In announcing the list of hotels, the State Department said the profits from them “disproportionately benefit the Cuban government, all at the expense of the Cuban people, who continue to face repression at the hands of the regime.”
Instead, the department urged travelers to stay at casas particulares, private accommodations owned by “legitimately independent entrepreneurs.”
The order will likely encourage more Cubans to rent rooms or residences through services like Airbnb, said John Kavulich, president of the U.S.-Cuba Trade and Economic Council in New York.
In addition, it could entice the Cuban government to sell hotels to some of the foreign companies that currently have management contracts to run them, taking them off the list and thus making them able to book U.S. visitors again, Kavulich said.
But with the list limited the number of accommodations for Americans in Cuba, it may force airlines to cut their flight schedules there as well, he added.
The order also prohibits Americans from bringing home Cuban rum or cigars.
The Trump administration has taken several steps to isolate Cuba. In June 2019, it stopped cruise ships from visiting the island, which had been allowed since 2016 following the re-establishment of diplomatic relations between the two countries two years earlier. That October, it banned flights to all Cuban cities but the capital, Havana. Earlier this summer, it ordered Marriott to close its Four Points Sheraton hotel in Havana.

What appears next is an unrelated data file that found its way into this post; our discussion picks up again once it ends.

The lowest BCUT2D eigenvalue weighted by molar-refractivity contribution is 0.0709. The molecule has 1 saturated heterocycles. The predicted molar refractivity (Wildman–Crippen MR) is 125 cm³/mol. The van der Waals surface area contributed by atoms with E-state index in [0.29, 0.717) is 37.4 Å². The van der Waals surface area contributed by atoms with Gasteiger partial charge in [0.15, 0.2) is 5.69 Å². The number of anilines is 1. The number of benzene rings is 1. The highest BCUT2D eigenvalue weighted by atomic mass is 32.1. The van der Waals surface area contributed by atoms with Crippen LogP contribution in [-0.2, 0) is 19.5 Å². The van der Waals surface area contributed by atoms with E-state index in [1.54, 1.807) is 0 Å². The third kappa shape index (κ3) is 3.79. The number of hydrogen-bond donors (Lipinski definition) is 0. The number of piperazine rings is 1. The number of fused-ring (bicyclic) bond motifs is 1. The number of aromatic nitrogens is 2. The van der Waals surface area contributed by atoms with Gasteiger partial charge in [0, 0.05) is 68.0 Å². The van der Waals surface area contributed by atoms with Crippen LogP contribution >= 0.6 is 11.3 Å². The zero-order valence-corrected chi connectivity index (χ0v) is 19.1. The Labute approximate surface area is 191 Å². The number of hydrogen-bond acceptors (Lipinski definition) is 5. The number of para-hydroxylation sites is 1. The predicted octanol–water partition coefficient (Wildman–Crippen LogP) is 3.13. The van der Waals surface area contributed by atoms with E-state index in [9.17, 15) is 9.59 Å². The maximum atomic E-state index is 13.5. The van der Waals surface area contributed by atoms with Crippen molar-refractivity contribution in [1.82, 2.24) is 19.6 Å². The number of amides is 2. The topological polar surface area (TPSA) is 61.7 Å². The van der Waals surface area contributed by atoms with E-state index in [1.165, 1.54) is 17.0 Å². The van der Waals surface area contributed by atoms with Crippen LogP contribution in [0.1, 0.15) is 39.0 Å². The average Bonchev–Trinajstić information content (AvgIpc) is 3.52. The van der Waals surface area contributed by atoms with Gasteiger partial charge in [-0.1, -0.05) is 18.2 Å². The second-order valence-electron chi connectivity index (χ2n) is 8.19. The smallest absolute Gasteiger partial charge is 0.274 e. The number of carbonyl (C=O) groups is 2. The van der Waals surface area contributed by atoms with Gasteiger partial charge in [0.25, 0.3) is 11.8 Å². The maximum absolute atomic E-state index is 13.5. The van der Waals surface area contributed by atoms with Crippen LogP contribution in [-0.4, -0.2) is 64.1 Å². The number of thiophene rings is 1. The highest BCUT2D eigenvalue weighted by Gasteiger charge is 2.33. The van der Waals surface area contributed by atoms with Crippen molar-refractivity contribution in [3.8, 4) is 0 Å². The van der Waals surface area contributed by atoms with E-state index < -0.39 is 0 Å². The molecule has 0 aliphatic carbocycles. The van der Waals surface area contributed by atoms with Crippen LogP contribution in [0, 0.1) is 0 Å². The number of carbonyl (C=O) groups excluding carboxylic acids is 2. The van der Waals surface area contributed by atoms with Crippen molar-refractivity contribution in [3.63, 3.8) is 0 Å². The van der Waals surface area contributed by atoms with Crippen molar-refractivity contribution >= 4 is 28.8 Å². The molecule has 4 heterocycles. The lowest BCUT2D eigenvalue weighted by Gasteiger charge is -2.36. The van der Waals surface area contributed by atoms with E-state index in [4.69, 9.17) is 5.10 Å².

Legally, U.S. travelers can still visit Cuba under specific conditions:
Official U.S. government business
Professional research and meetings
Educational activities (like those from U.S. academic institutions and secondary schools)
Support for the Cuban people
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Contributing: Jayme Deerwester and David Oliver, USA TODAY; The Associated Press
This article originally appeared on USA TODAY: Cuba: Trump bars American travelers from more than 400 hotels
China running 380 detention centres in Xinjiang: researchers